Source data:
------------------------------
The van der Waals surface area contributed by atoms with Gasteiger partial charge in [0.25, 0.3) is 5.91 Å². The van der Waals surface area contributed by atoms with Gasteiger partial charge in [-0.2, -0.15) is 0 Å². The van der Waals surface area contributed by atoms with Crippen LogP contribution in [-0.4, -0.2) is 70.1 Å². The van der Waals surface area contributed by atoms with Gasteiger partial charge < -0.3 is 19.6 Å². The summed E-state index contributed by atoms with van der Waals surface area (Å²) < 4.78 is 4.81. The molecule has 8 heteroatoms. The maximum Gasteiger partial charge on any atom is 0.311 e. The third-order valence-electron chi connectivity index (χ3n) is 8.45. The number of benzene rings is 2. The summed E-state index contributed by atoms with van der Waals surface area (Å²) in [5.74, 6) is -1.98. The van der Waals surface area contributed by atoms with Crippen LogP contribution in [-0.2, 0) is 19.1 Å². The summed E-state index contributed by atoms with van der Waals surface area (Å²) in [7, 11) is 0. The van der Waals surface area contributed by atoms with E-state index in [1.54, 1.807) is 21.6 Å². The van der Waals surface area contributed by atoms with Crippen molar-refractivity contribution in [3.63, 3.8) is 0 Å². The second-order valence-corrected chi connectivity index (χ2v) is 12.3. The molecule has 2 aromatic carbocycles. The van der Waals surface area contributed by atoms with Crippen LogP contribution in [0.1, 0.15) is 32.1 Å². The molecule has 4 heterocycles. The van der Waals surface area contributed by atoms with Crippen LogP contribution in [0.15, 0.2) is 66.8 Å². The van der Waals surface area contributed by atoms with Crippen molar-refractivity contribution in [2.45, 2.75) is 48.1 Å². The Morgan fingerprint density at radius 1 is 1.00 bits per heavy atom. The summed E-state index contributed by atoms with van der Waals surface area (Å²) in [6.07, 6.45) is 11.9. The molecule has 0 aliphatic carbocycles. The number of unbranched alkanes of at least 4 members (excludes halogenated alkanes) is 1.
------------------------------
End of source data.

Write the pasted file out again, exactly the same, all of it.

The van der Waals surface area contributed by atoms with Gasteiger partial charge in [0.25, 0.3) is 5.91 Å². The van der Waals surface area contributed by atoms with Gasteiger partial charge in [-0.2, -0.15) is 0 Å². The van der Waals surface area contributed by atoms with Crippen LogP contribution in [-0.4, -0.2) is 70.1 Å². The van der Waals surface area contributed by atoms with Gasteiger partial charge < -0.3 is 19.6 Å². The summed E-state index contributed by atoms with van der Waals surface area (Å²) < 4.78 is 4.81. The molecule has 8 heteroatoms. The maximum Gasteiger partial charge on any atom is 0.311 e. The third-order valence-electron chi connectivity index (χ3n) is 8.45. The number of benzene rings is 2. The summed E-state index contributed by atoms with van der Waals surface area (Å²) in [5.74, 6) is -1.98. The van der Waals surface area contributed by atoms with Crippen LogP contribution in [-0.2, 0) is 19.1 Å². The summed E-state index contributed by atoms with van der Waals surface area (Å²) in [7, 11) is 0. The van der Waals surface area contributed by atoms with E-state index in [1.54, 1.807) is 21.6 Å². The van der Waals surface area contributed by atoms with Crippen molar-refractivity contribution in [3.63, 3.8) is 0 Å². The second-order valence-corrected chi connectivity index (χ2v) is 12.3. The molecule has 2 aromatic carbocycles. The van der Waals surface area contributed by atoms with Crippen LogP contribution in [0.1, 0.15) is 32.1 Å². The molecule has 4 heterocycles. The van der Waals surface area contributed by atoms with Crippen LogP contribution in [0.15, 0.2) is 66.8 Å². The van der Waals surface area contributed by atoms with Crippen molar-refractivity contribution in [2.45, 2.75) is 48.1 Å². The Morgan fingerprint density at radius 1 is 1.00 bits per heavy atom. The summed E-state index contributed by atoms with van der Waals surface area (Å²) in [6.07, 6.45) is 11.9. The molecule has 0 aliphatic carbocycles. The number of unbranched alkanes of at least 4 members (excludes halogenated alkanes) is 1.